Soul man comes home
Somerset artist Leonard Green is moving back to his musical roots in a new exhibition, discovers CATHERINE COURTENAY
rt teacher required – must be able to teach swimming.”
It must have seemed that the Gods were smiling when Leonard Green saw the advert in the Times Ed more than 30 years ago.
He was desperate to move from his job as head of art in an inner city school in Salford. And fortunately, it so happened he was a coach for the Wigan Wasps swimming club…
The position at Millfield school in Somerset was tailor-made and he remained there for 26 years, leading an ambitious multi million pound prorammne to develop arts education at the school – and coaching swimming too.
But despite this, and recalling his successful Millfield days over a cup of coffee in Street, he says: “I always thought I was a painter not a teacher.”
Len is currently staging the first exhibition of his own artwork at Millfield’s Atkinson Gallery.
It’s drawn from a body of work created since leaving the school.
The large, colourful canvasses shout their message loud and clear – heralding the artist’s return to painting.
It’s been a long gap.
For almost three decades he’d put down his paintbrushes and concentrated on teaching.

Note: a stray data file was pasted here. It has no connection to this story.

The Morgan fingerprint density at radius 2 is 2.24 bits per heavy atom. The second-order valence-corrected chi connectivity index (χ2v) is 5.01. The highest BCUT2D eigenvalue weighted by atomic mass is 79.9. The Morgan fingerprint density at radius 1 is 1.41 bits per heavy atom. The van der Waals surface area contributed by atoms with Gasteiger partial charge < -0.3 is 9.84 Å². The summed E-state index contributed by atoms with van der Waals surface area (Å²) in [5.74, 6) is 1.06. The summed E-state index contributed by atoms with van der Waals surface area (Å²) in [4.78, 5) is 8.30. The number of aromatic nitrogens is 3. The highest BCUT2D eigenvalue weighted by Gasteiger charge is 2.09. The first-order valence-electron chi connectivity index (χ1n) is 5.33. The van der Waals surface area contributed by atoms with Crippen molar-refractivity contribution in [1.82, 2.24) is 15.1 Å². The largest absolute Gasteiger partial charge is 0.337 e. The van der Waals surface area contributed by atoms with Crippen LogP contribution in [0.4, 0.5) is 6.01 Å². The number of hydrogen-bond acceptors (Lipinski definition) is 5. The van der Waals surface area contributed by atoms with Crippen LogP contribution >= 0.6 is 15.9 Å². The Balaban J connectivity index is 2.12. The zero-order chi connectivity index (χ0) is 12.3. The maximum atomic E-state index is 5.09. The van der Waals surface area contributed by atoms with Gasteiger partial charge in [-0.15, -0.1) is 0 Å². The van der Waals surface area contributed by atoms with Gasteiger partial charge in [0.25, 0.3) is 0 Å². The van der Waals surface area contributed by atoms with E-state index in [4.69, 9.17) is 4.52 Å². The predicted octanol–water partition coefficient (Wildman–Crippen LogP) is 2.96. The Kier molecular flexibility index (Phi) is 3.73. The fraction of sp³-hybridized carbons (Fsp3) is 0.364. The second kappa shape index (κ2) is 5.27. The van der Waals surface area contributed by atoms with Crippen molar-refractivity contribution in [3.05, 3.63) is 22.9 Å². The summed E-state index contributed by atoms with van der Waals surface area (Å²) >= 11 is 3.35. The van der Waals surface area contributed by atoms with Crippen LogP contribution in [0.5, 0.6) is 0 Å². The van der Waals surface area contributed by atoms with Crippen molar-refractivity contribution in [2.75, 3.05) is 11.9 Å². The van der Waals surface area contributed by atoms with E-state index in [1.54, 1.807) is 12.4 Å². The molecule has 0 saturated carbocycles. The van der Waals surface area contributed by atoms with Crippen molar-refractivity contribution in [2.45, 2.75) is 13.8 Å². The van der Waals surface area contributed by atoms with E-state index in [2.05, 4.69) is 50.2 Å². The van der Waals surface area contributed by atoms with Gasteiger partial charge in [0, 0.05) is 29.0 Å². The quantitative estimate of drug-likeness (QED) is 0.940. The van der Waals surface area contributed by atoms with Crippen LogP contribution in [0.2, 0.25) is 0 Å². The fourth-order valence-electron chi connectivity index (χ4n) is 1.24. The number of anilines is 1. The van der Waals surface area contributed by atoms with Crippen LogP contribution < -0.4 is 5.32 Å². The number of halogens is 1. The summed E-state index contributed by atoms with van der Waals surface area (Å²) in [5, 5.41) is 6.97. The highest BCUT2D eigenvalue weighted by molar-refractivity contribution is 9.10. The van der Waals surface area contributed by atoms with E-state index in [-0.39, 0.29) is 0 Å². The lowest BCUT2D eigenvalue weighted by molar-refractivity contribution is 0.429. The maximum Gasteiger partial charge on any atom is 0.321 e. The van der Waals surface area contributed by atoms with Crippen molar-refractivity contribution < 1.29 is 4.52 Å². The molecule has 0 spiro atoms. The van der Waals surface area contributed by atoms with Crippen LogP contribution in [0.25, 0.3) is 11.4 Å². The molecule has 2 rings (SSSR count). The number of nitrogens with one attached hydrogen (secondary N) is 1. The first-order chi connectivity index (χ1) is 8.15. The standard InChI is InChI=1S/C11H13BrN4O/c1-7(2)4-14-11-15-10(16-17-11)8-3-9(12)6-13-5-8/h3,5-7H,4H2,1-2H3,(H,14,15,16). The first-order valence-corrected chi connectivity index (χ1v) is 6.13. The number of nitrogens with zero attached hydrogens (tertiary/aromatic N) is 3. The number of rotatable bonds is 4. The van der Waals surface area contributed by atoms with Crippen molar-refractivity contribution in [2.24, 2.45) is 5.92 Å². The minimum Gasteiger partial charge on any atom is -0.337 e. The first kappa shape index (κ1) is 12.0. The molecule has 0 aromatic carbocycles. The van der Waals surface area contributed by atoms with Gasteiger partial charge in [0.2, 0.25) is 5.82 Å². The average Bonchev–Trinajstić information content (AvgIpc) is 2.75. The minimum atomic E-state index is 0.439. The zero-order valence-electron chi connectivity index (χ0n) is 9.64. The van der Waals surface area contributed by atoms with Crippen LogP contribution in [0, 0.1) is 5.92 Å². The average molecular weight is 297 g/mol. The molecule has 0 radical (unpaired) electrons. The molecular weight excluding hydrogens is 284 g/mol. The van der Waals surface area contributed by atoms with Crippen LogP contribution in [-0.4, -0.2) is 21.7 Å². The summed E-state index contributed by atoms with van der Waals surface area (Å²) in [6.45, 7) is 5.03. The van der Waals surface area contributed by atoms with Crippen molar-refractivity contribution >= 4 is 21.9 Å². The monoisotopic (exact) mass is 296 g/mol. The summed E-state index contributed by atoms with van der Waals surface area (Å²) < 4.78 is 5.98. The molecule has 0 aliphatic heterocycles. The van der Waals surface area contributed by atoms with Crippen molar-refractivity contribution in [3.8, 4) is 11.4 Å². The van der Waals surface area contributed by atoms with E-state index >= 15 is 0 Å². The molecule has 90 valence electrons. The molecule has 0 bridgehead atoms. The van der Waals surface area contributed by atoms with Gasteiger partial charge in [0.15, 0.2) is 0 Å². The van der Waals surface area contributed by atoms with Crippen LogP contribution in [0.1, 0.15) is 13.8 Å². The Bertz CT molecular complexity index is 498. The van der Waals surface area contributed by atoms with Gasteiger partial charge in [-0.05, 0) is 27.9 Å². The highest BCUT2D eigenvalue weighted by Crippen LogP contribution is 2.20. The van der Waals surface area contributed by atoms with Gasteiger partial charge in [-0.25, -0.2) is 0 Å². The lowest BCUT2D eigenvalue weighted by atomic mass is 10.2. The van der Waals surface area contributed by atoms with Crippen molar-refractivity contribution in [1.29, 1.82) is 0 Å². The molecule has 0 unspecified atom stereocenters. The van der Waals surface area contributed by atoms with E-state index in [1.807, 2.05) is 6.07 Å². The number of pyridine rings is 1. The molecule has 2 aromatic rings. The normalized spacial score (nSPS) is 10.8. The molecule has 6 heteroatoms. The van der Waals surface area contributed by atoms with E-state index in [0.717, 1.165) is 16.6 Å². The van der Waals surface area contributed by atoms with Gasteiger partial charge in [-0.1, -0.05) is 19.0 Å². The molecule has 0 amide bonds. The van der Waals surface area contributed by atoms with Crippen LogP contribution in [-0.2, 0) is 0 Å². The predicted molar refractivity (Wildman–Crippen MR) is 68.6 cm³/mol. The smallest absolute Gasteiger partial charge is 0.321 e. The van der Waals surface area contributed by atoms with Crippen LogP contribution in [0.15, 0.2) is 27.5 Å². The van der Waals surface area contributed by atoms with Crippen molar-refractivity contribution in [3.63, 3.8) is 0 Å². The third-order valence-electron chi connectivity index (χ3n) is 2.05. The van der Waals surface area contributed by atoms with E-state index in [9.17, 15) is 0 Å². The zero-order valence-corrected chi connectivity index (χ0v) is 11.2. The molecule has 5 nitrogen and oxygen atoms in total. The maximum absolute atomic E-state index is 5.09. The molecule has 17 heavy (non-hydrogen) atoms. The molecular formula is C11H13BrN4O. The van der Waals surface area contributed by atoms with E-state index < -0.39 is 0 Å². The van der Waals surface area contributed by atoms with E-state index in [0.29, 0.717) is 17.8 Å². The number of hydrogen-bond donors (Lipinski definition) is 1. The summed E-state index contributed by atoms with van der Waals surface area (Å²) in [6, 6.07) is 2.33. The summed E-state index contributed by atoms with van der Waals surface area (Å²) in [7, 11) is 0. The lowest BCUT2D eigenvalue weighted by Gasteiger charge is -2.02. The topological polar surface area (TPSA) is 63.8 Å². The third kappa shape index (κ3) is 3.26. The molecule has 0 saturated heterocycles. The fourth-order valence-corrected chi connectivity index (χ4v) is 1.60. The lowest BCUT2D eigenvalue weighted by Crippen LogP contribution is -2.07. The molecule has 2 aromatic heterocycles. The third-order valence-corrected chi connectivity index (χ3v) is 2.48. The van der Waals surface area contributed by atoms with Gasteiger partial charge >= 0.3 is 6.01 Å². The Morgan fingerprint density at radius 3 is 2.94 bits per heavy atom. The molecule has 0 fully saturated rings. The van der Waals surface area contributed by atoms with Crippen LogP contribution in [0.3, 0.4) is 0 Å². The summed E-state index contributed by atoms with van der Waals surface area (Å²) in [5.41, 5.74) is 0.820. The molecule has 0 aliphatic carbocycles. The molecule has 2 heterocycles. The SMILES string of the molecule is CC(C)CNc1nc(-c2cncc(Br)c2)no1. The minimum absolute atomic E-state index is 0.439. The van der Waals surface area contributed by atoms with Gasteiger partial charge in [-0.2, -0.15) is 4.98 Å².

“I was of the mindset that if you are going to teach, then do it properly. I couldn’t be at Millfield six days a week and carry on painting.”
Fulfilling the promise he made to himself to return to painting can’t have been easy after such a long time? “I had two years in the wilderness when I didn’t know what I was doing,” he confesses, then: “I drew back on what I always thought was important to me, music, Northern Soul music.”
This love of music, of dancing and the energy it inspires is what informs his abstract paintings and swimming’s in there too. Movement, or rather the feelings aroused by movement and sound, are his creative source.
These are dynamic, almost wild canvasses; he’s interested in automatism, the process of making marks without thinking, but it has to be a careful balancing act, he says.
“I can’t let the freedom go or it will be a mess; I control the mess and bring structure to it.”
Former pupils and colleagues may be surprised to learn that
Len used to be a semi-professional DJ on the Northern Soul scene. It goes back to the post war youth clubs set up by the government in the mining towns of the north.
They were hopeless he says, but they did provide somewhere for people to go. Some people played table tennis; Len brought along his records. He started introducing them, mainly to get the attention of the table tennis players.
“I was invited to visit a nightclub to see DJs performing: I thought: ‘I like that; you can be the centre of attention – an egomaniac!’ ”
Returning to the youth club, he says fewer and fewer people continued playing table tennis... and soon Len was DJ-ing in other clubs.
“I loved the music; I felt I lived in the night-time,” he says.
The energy in his paintings is
‘I had two years in the wilderness when I didn’t know what I was doing’